• 1. Journal of Biology, Agriculture and Healthcare www.iiste.org ISSN 2224-3208 (Paper) ISSN 2225-093X (Online) Vol.4, No.15, 2014 45 Effect of Ethanolic Extract of Ginger on the Micro Anatomy of the Testis of Adult Wistar Rats Victoria N. Isaac, Kebe, E. Obeten; Gabriel Udo-Affah; Patrick O. Ede; Patricia P. Obasee Department of Anatomy, University of Calabar, Calabar Corresponding author: Kebe E. Obeten Email: fobeten@gmail.com Abstract Ginger rhizome (Zingiber Officinale Rosco, family: Zingiberaceae) is used medicinally, it is known to have both nutritional and medicinal value. This study is to determine the effect of ethanolic extra of the rhizome of ginger on the microanatomy of the testis. Twenty five male Wistar rats were selected and randomly divided into control group and experimental group. The control group was further divided into two groups (A & B) with group A as normal control and group B as vehicle control. Group A took distilled water and feed and group B took distilled water, feed and 2mls of olive oil (as vehicle). The experimental group was divided into three groups (C, D & E) and received 100mg/kg, 250mg/kg and 500mg/kg daily according to their body weight for 14days in the 15th day the animals of all groups were sacrificed and the testes harvested and processed for histological observations. Histological sections of the experimental groups showed distortion of germinal and supporting cells, disintegration of matured sperm cells in the lumen, distortion of seminiferious tubules, widened interstitial spaces indicating shrinkage of tubules and destruction of leydig cells while sections of control groups showed normal histological architecture of the testes with all cells arranged orderly. There was significant damage to the testis in general. Hence, the usage of ginger by the males should be moderate, as high consumption may have some side effects on male fertility. Keywords: Wistar rat, Ginger, Microanatomy, Testis 1. Introduction Ginger is the underground rhizome of the ginger plant with a firm striated texture. The flesh of the ginger rhizome can be yellow, white or red color, depending upon the variety. It is cover with a brownish skin that may either be thick or thin, depending upon whether the plant was harvested when it was mature or young. It lends its name zingiber officinale to its genius and family (zingibera ceae) (Akoachere, 2002), other notable members of this plants family are turmeric, cardamom and galangal. The plant is commonly known as ginger lily and is found in so many places including Nigeria with different names given to it. The English name ginger comes from French: gingembre, Old English: gingifere, Medie Val Latin: gingiber, Greek: zingiberis. In Malaysia ginger is called halia, in Burna, it is called gyin, in Arabic ginger is called zanjabil. It is known as “ Jinja” in igbo land, “Kakizawa”, in Hausa, “atale” in Yoruba “Jinja” in Efik and Ibibio land in Nigeria (Iwu, 1983). Angiophone Cameroon calls it Gingembre. Infertility is one of the major health problems in animals (Amann et al, 1986) approximately 30 % of infertilities are due to a male factor (Isidori et al., 2006; Carlsen et al., 1992). Drug treatment, chemotherapy, toxins and environmental factors can have harmful effect on spermatogenesis and sperm normal production (Amann et al, 1986). Medicinal plant for the treatment of diseases has a long a tradition. The Use of herbal medicines can be traced back as far as 2100 B.C. in ancient China and India. The first written reports was in 600 B.C. with the Caraka Samhita of India and the early notes of the Eastern Zhou dynasty of China that became systematized around 400 B.C. (Detlef et al., 1999). Some medicinal plants contain both useful and harmful substances which could either promote or retard the health of an individual. Base on this it is paramount to screen and rescreen medicinal plants for the purpose of identifying the active ingredients as well as harmful and non harmful. Ginger (Zingiber officinal) family: Zingiberaceae, is used worldwide as a spice (Sekiwa et al., 2000), sweet, pungent, heating appetizer has been used in traditional oriental medicines for long time. Its extract and major pungent principles have been shown to exhibit a variety of biological activities (Ghayur et al., 2005; Wei et al., 2005). Ginger is believed to help the common cold, flulike symptoms, headaches, painful menstrual periods (Bone et al., 1990; Grontved et al., 1988); arthritis (Grant, et al., 2000) reduces symptoms in patients with nausea of pregnancy, motion sickness and postoperative nausea and vomiting (Grontved et al., 1988, Phillips, et al. 1993). In Nigeria the use of ginger as medicine is vast, it is also used for spicing almost all kinds of food including tea, and it is one of the major ingredients of “zobo” a local drink in Nigeria. The powdered form in combination with garlic is used for the treatment of dysentery, rheumatism, high blood pressure, body pains and eye related problems. Base on its broad usage it is therefore important to investigate on the possible effects of ginger on the male reproductive system.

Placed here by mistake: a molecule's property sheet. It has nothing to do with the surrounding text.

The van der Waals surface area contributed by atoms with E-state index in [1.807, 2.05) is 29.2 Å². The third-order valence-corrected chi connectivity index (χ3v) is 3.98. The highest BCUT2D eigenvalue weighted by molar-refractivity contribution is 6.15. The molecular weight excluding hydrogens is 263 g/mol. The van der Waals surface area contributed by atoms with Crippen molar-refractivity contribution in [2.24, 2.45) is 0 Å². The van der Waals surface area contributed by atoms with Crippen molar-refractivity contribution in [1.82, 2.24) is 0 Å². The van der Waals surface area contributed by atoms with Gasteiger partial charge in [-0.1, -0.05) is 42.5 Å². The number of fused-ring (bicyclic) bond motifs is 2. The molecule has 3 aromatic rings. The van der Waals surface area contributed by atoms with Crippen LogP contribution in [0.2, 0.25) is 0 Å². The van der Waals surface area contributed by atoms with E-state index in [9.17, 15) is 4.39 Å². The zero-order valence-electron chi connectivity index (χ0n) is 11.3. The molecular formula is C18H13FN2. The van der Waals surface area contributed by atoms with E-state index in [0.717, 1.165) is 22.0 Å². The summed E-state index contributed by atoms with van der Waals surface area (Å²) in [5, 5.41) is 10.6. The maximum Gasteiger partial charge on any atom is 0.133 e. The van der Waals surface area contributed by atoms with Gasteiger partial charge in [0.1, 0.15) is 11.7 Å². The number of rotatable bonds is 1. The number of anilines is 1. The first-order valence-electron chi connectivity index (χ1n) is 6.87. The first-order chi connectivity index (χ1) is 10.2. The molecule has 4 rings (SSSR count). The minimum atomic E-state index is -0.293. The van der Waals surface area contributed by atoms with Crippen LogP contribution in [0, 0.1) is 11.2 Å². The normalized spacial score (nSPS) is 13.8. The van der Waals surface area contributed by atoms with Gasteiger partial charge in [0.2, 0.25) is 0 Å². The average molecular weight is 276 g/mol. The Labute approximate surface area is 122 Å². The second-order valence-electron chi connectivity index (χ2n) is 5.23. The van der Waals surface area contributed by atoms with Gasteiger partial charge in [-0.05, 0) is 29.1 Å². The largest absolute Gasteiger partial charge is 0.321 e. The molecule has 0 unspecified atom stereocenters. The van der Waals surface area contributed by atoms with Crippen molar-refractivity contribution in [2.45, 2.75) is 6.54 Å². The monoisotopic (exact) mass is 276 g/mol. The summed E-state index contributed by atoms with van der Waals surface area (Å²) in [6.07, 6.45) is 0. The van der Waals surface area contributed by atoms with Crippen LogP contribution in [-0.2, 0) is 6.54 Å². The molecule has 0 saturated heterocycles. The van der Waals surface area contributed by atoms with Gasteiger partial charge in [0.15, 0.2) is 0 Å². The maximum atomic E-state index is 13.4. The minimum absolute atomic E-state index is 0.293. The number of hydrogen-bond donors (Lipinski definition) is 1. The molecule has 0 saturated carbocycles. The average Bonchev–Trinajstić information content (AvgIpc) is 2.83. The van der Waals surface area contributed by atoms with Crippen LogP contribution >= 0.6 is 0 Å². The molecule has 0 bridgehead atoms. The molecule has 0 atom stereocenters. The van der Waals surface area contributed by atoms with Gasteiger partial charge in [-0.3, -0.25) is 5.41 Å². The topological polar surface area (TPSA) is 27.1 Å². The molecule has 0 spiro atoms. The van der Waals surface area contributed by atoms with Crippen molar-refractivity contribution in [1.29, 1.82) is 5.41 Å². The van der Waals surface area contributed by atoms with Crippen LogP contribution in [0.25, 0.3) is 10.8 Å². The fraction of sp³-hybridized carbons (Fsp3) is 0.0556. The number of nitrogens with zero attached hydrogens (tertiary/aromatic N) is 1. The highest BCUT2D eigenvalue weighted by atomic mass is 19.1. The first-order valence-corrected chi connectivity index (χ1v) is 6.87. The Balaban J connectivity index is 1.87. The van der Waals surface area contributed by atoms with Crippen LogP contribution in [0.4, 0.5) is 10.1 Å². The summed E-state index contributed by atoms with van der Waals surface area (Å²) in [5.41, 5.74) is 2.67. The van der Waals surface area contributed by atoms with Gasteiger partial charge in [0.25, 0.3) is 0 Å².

• 2. Journal of Biology, Agriculture and Healthcare www.iiste.org ISSN 2224-3208 (Paper) ISSN 2225-093X (Online) Vol.4, No.15, 2014 46 2. Materials and method 2.1. Breeding of animals Twenty five male Wistar rats weighing between 90-130 grams were obtained from the university of Calabar animal house and were housed in the animal of the department of human Anatomy, college of basic medical science university of Calabar, Calabar. The rats were picked randomly into (5) five groups with each group containing (5) five rats. The rats were housed in wooden cages; the roof of each cage was covered with a wire gauge to allow for proper ventilation. The floor of the cage was lined with sand dust which helped to prevent sores on the feet of the rats and was also bedding for the animals. The beddings were changed daily, the cage cleaned twice a week. The cages were also well labeled to indicate each group. The animals were fed with growers mash obtained from vital feed mill Nigeria limited. The animals were fed with flat stainless steel plate in order to minimize spillage and mixture with the saw dust. Water was given in a plastic water bottle with plastic straws which helped prevent water spillage in the cage and granted easy access to water for the animals. The lighting condition in the animal house was kept normal at 12 hours day light and 12 hours dark. The environmental temperature ranged from about 28o c to 32o c. The animals were allowed to habituate for two weeks after which they were re-weighed and weighed between 125-200 grams. 2.2. Drugs preparation Ginger rhizome (Zingiber officinale Roscoe) was purchased from the local market at Calabar south known as watt market. The roots were identified and tested by the botanist in botany department, university of Calabar, Calabar Nigeria. The fresh ginger rhizome weighting 4.5kg was washed cleaned and cut into small pieces and dried for two weeks and was blended into powder form using an electric blender 2000g (2kg) of ginger powder was macerated completely in 500ml of 99.9% ethanol and shaken vigorously. It was allowed to stay for 48hours at room temperature and was stirred at intervals, after which the mixture was filtered using small spores stainless sieve after which filter paper and funnel was used to filter the mixture again. The filtrate was collected in a tray and was airified for (5) five days to ensure complete evaporation of ethanol. At the end of 5 days the ginger paste was collected with a spatula from the tray into a container and was measured using an electronic weighing balance 50 grams of ginger paste was obtained and dissolved using 100ml of extra virgin olive oil and was kept in a cool dry place. 2.3. Administration Twenty five matured Wistar male rats was used for this experiment and were divided into five (5) groups with each group having five (5) rats each and the groups were labeled A, B, C, D and E. group C, D and E served as experimental groups while group A served as normal control group and group B as olive oil control. The various doses of ethanolic extract of zingiber officinale was administered to the animals in the experiment at groups C, D and E orally at 100mg/kg, 250mg/kg and 500mg/kg per body weight in each group using oralpharyngeal tube while animals in control group (A) were given normal laboratory diet and distilled water only and group B served as vehicle control group and was administered 2ml of virgin olive oil. This was done for two weeks (14 days). The table 1 gives a summary of various dosages administered to the experimental groups. 3. Result 3.1. Morphological observation There were no much changes morphological, there was increase in body weight of the animals and growth was normal in both the control and experimental groups and there feeding habits were normal and the same. 3.2. Histological observation The histological study of the testis was done using haematoxylin and eosin method and the observations carried out on various groups are as follows: Control group A:- Sections showed normal histology of the testis, the seminiferous tubules lined with germinal epithelium, the supporting cell (sertoli cells) and the spermatogenic cells in their various stage of development. Also seen are the interstitial spaces below the basal lamina with the leydig cells. (Plate 1) Vehicle control Group B: This group received feed and distilled water and 2ml of olive oil. Sections also showed normal histology of the testis as the normal control group (Plate 2) Low Dose Group C: This group received between 0.10ml – 0.15ml of ginger extract and their sections showed slight degeneration of germinal cells and mature spermatozoa from the lumen. (Plate 3) Medium Dose Group D: This group received between 0.31ml – 0.38mls of the extract and their histological sections showed degeneration of cells (germinal and supporting) degeneration of matured spermatozoa from the lumen, shrinkage of seminiferous tubules, more interstitial space with effect on leydig cells and distortion of cell membrane (Plate 4)